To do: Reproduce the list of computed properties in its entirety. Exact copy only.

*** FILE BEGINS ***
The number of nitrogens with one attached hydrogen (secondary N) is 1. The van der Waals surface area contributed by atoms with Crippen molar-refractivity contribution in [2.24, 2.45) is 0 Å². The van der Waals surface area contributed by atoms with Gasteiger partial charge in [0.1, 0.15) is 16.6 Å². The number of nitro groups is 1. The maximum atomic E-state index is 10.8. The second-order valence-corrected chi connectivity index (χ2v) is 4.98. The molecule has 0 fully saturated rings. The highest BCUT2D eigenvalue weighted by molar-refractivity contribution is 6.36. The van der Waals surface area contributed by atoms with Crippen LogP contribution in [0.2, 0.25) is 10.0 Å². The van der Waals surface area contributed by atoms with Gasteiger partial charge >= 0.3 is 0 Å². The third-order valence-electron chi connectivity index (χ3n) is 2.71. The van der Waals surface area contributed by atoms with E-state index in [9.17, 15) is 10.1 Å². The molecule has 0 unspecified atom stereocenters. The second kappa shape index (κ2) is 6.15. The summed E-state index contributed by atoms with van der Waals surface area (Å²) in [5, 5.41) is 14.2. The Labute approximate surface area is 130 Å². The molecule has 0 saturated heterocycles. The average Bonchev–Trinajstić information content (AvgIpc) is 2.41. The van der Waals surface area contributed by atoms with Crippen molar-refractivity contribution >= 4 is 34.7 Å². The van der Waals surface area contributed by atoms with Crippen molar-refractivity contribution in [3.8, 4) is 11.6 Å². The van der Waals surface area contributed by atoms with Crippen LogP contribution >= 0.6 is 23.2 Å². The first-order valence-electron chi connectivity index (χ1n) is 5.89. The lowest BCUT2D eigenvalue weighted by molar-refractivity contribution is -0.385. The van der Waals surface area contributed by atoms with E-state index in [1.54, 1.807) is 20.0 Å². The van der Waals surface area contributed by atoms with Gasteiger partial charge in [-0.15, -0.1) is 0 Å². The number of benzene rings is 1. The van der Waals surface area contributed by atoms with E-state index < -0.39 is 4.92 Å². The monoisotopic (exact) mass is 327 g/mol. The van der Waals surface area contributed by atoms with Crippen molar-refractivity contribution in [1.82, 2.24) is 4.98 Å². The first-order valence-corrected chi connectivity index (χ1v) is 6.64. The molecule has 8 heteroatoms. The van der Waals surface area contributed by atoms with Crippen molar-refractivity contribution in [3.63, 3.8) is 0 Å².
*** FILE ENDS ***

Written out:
The number of nitrogens with one attached hydrogen (secondary N) is 1. The van der Waals surface area contributed by atoms with Crippen molar-refractivity contribution in [2.24, 2.45) is 0 Å². The van der Waals surface area contributed by atoms with Gasteiger partial charge in [0.1, 0.15) is 16.6 Å². The number of nitro groups is 1. The maximum atomic E-state index is 10.8. The second-order valence-corrected chi connectivity index (χ2v) is 4.98. The molecule has 0 fully saturated rings. The highest BCUT2D eigenvalue weighted by molar-refractivity contribution is 6.36. The van der Waals surface area contributed by atoms with Crippen LogP contribution in [0.2, 0.25) is 10.0 Å². The van der Waals surface area contributed by atoms with Gasteiger partial charge >= 0.3 is 0 Å². The third-order valence-electron chi connectivity index (χ3n) is 2.71. The van der Waals surface area contributed by atoms with E-state index in [9.17, 15) is 10.1 Å². The molecule has 0 unspecified atom stereocenters. The second kappa shape index (κ2) is 6.15. The summed E-state index contributed by atoms with van der Waals surface area (Å²) in [5, 5.41) is 14.2. The Labute approximate surface area is 130 Å². The molecule has 0 saturated heterocycles. The average Bonchev–Trinajstić information content (AvgIpc) is 2.41. The van der Waals surface area contributed by atoms with Crippen molar-refractivity contribution >= 4 is 34.7 Å². The van der Waals surface area contributed by atoms with Crippen molar-refractivity contribution in [3.8, 4) is 11.6 Å². The van der Waals surface area contributed by atoms with Crippen LogP contribution >= 0.6 is 23.2 Å². The first-order valence-electron chi connectivity index (χ1n) is 5.89. The lowest BCUT2D eigenvalue weighted by molar-refractivity contribution is -0.385. The van der Waals surface area contributed by atoms with E-state index in [1.54, 1.807) is 20.0 Å². The van der Waals surface area contributed by atoms with Gasteiger partial charge in [-0.15, -0.1) is 0 Å². The number of benzene rings is 1. The van der Waals surface area contributed by atoms with E-state index < -0.39 is 4.92 Å². The monoisotopic (exact) mass is 327 g/mol. The van der Waals surface area contributed by atoms with Crippen molar-refractivity contribution in [1.82, 2.24) is 4.98 Å². The first-order valence-corrected chi connectivity index (χ1v) is 6.64. The molecule has 8 heteroatoms. The van der Waals surface area contributed by atoms with Crippen molar-refractivity contribution in [3.63, 3.8) is 0 Å².